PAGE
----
In current implementations as far as I know the cells in a region can predict one step ahead. But in this paper it explains that a region can predict multiple steps ahead.
As mentioned earlier, predictions are not just for the next time step. Predictions in
an HTM region can be for several time steps into the future. Using melodies as
example, an HTM region would not just predict the next note in a melody, but might
predict the next four notes. This leads to a desirable property. The output of a
region (the union of all the active and predicted cells in a region) changes more
slowly than the input. Imagine the region is predicting the next four notes in a
melody. We will represent the melody by the letter sequence A,B,C,D,E,F,G. After
hearing the first two notes, the region recognizes the sequence and starts predicting.
It predicts C,D,E,F. The “B” cells are already active so cells for B,C,D,E,F are all in one
of the two active states. Now the region hears the next note “C”. The set of active
and predictive cells now represents “C,D,E,F,G”. Note that the input pattern changed
completely going from “B” to “C”, but only 20% of the cells changed. Page 25
I am wondering about how a region achieves this. It has been made clear exactly how one-step prediction is achieved, but it would be interesting how a region can predict an arbitrary number of steps into the future.
I have a vague memory that it is achieved through temporal pooling? Something like an SDR is layer 3 remains stable because it is associated with all the TM SDRs of a sequence in layer 4? Then that stable representation is projected back to layer 4 to make the multi-step prediction.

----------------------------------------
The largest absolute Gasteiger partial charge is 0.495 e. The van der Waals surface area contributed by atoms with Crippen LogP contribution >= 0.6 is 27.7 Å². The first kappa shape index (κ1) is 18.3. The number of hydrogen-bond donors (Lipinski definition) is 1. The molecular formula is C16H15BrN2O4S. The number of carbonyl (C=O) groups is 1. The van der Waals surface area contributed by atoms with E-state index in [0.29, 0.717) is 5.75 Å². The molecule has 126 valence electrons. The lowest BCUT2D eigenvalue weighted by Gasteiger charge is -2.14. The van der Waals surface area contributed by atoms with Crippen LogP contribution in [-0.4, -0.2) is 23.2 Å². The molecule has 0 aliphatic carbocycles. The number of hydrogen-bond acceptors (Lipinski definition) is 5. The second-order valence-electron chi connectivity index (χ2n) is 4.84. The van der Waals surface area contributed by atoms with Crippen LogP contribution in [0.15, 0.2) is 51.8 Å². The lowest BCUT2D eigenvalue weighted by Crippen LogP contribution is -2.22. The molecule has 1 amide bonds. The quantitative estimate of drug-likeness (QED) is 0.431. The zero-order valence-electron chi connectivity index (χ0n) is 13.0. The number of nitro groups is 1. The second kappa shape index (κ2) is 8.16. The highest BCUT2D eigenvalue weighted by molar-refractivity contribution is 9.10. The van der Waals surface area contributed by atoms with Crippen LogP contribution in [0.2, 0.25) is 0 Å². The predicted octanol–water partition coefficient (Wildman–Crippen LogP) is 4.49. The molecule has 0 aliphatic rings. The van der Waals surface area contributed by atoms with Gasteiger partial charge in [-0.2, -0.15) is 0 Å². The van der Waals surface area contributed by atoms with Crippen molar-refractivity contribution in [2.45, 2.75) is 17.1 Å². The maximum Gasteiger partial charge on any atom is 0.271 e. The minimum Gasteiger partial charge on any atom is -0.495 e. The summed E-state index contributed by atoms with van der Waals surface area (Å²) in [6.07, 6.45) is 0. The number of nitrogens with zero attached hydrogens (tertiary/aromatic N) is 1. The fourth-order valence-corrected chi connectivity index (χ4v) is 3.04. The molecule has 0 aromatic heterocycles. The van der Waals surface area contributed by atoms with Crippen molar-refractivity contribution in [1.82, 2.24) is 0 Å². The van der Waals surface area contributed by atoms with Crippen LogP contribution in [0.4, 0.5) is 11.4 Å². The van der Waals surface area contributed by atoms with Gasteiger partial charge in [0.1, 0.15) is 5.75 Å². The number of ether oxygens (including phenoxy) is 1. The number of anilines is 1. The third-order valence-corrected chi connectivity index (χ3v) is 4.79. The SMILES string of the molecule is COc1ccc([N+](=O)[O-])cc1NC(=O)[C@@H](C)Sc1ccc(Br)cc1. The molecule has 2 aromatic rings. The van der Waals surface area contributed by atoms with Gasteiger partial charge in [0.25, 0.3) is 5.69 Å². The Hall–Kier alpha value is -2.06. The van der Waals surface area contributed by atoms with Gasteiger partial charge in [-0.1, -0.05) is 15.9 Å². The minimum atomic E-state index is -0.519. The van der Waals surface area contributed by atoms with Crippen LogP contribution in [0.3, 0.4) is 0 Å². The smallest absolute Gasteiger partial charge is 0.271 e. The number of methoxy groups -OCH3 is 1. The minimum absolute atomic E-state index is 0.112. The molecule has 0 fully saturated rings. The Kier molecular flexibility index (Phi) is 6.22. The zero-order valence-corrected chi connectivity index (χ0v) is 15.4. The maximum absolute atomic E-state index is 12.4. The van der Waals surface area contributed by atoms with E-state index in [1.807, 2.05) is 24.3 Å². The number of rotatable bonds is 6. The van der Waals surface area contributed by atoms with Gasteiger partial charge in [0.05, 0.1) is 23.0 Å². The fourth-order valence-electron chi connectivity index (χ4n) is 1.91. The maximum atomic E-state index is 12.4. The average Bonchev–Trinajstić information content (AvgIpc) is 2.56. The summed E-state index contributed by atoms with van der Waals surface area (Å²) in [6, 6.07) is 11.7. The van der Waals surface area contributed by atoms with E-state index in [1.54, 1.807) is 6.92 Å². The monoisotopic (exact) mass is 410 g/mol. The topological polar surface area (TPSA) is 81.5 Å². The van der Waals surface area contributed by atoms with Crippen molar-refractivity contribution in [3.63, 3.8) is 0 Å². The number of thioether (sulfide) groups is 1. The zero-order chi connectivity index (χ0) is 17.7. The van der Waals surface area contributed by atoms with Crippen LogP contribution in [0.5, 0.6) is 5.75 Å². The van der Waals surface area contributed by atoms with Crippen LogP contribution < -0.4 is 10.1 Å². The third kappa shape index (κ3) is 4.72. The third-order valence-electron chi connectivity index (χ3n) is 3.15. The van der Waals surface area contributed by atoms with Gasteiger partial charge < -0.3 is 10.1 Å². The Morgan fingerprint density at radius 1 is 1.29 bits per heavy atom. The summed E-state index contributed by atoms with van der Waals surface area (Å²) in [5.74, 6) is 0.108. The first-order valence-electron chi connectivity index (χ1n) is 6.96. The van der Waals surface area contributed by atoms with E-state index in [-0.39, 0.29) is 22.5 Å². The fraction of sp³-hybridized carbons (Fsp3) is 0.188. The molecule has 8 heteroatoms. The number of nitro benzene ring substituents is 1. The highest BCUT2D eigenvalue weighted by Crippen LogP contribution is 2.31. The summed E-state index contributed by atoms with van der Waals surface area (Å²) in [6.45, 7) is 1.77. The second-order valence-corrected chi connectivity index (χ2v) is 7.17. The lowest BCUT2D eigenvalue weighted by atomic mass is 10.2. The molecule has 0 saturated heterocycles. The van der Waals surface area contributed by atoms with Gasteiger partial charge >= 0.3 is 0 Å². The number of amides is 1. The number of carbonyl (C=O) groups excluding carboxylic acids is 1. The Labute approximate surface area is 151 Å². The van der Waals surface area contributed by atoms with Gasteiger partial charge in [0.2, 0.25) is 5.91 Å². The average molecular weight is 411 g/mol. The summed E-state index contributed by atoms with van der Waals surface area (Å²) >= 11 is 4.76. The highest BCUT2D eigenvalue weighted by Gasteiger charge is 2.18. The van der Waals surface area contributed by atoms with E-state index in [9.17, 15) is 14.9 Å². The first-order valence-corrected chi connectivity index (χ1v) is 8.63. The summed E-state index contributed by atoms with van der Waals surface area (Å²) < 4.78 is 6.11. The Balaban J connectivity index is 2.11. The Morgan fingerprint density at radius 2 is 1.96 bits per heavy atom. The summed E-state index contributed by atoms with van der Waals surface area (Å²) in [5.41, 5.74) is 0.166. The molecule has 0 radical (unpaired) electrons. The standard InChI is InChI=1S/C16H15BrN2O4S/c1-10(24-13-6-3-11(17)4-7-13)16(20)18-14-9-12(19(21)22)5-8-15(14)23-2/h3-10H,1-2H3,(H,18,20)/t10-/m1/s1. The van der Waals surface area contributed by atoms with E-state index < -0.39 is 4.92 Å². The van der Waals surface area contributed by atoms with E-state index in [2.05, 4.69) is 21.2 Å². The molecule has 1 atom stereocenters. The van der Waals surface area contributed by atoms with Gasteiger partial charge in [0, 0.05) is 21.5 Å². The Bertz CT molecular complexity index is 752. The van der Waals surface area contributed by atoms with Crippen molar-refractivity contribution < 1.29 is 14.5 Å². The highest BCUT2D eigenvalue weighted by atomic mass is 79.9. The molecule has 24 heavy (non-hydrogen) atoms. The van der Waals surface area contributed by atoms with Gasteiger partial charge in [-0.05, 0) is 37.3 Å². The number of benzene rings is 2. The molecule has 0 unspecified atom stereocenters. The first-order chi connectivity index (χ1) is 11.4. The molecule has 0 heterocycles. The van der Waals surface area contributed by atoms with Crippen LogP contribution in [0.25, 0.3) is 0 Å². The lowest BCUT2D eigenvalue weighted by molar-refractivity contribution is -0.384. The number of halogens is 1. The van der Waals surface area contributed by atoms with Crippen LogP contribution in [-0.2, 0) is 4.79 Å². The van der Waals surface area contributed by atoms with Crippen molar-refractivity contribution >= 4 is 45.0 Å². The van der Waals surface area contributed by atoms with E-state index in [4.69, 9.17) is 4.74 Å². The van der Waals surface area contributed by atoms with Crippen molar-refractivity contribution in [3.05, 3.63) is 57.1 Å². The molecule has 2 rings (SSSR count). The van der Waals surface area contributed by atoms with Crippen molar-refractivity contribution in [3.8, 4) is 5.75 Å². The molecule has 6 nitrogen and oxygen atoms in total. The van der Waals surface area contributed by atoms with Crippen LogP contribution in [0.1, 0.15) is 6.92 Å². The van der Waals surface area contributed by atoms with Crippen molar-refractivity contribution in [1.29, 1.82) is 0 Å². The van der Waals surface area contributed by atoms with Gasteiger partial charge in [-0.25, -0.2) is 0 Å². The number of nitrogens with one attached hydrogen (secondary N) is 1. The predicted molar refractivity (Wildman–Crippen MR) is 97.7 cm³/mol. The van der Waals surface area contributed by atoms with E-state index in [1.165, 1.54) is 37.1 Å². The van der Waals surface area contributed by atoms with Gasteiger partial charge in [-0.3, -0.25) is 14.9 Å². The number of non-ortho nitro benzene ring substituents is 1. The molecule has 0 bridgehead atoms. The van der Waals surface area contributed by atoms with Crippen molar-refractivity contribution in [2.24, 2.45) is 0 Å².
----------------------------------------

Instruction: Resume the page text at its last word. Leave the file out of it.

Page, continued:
Maybe I’m missing something in the paper that explains this, or maybe its still just a high-level theory?
Older versions of the HTM whitepaper had a step in TM which allowed connecting with earlier timesteps (I don’t recall the exact implementation off hand, I’ll looked it up from my notes later if you are interested).
Personally, I think this is a function of a temporal pooling layer, as you mentioned. If you think of a sequence as an object, apical feedback of that object represented in a pooling layer cause all the elements of the sequence (or section of the sequence, depending on the pooling implementation) to become predictive.
I am curious about this too. I know there’s a parameter in NuPIC for number of steps into the future to predict, but how does this work currently?
If I set that param to say 5, does that mean NuPIC will generate a set of predicted cells for t+1, then feed that back in and get predicted cells for t+2 and so on until t+5? Or would there be a separate model learned for doing t+5 prediction apart from the default t+1? Thanks
To answer my own question, it seems the predicted cells(t) are treated as activeCells and fed back in to get the next predicted cells(t+1). This function is in backtrackingTM.py.
def predict(self, nSteps):
This function gives the future predictions for <nSteps> timesteps starting
from the current TM state. The TM is returned to its original state at the
end before returning.
1. We save the TM state.
2. Loop for nSteps
a. Turn-on with lateral support from the current active cells
b. Set the predicted cells as the next step's active cells. This step
in learn and infer methods use input here to correct the predictions.
Cheers, that seems like a pretty simple method. Though probably just using that until a biologically inspired method replaces it.
It’s important to remember that multi-step predictions produced in this manner of following out states of prediction in time defined by the network’s current lateral dendrites represent a compilation of possible futures. If multiple possible futures are likely in a signal, they will all be predicted on the same SDR.
However, in my own research, counter-intuitively, I have found that the ratio of predicted columns often falls to 0 upon high-order prediction->activation transitions instead of accumulating to 1. I presume this is because of the vast combinatoric complexity of cell to cell connections requires a highly learned and plentiful population of lateral dendrite connections to produce meaningful high-order transitions of predicted state.
I’ve attached two plots from my research which illustrate plunging prediction density in high-order transitions as well as it’s effect on prediction error statistics. When “thresholding on density,” I am enforcing a column-wise prediction SDR density of between 2% and 10%, and simply throwing out anything that doesn’t fall within those bounds.